LOS ANGELES (CNS) - A Los Angeles federal judge ruled that two movie fans can allege false advertising against Universal Pictures in a lawsuit in which they contend the studio tricked them into renting the 2019 film "Yesterday" by featuring actress Ana de Armas in the trailer -- but not in the complete movie, according to court papers obtained Friday.
Peter Michael Rosza, 45, of San Diego, and Conor Woulfe, 39, of Maryland, contend they each paid $3.99 to rent the musical romantic comedy on Amazon Prime, only to discover that de Armas was removed from the final cut.
The proposed class-action suit alleges that the trailer for "Yesterday" led fans to expect a full movie with de Armas, "but did not receive a movie with any appearance of Ana de Armas at all."
As a result, "such consumers were not provided with any value for their rental or purchase," Rosza and Woulfe contend in the lawsuit filed in January in L.A. federal court.
Universal asked U.S. District Judge Stephen Wilson to dismiss the complaint, arguing that movie trailers have protection under the First Amendment. In a ruling Thursday, the judge rejected the studio's claim, finding that trailers fall under commercial speech and are subject to the state's false advertising law.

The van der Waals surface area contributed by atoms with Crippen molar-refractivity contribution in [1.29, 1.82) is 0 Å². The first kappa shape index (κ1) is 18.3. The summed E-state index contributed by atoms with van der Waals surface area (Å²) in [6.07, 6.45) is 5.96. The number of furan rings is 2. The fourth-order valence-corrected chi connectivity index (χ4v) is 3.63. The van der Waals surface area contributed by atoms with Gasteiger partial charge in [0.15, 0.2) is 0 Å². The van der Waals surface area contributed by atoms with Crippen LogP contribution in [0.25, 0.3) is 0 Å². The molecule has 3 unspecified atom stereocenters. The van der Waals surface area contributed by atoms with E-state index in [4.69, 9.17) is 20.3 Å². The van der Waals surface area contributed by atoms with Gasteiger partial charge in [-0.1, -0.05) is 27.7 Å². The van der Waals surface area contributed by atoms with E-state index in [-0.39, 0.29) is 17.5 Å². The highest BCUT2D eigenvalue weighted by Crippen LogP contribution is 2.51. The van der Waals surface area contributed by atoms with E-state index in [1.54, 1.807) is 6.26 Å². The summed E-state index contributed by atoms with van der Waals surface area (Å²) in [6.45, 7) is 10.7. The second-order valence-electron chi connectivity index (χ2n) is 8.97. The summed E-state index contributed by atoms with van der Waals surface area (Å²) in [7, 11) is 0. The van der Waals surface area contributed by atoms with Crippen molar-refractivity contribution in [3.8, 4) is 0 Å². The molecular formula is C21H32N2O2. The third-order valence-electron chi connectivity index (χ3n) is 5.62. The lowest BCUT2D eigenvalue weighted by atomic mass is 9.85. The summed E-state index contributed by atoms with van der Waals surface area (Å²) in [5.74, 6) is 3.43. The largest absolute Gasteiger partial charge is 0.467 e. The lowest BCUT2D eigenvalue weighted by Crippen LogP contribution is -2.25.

"At its core, a trailer is an advertisement designed to sell a movie by providing consumers with a preview of the movie," Wilson wrote.
A Universal representative could not immediately be reached for comment.
The suit seeks to recoup at least $5 million on behalf of fans. The judge set an April 3 hearing to discuss class certification.
"Yesterday" is the story of a struggling musician who through a supernatural occurrence suddenly finds himself the only person who has ever heard of The Beatles and becomes famous after reintroducing their songs to the world. It gets its title from the 1965 Beatles song of the same name.
De Armas, 34, was originally cast to co-star in the flick. Although she appeared in the trailer and certain advertising, her role ended up on the cutting room floor, according to the suit.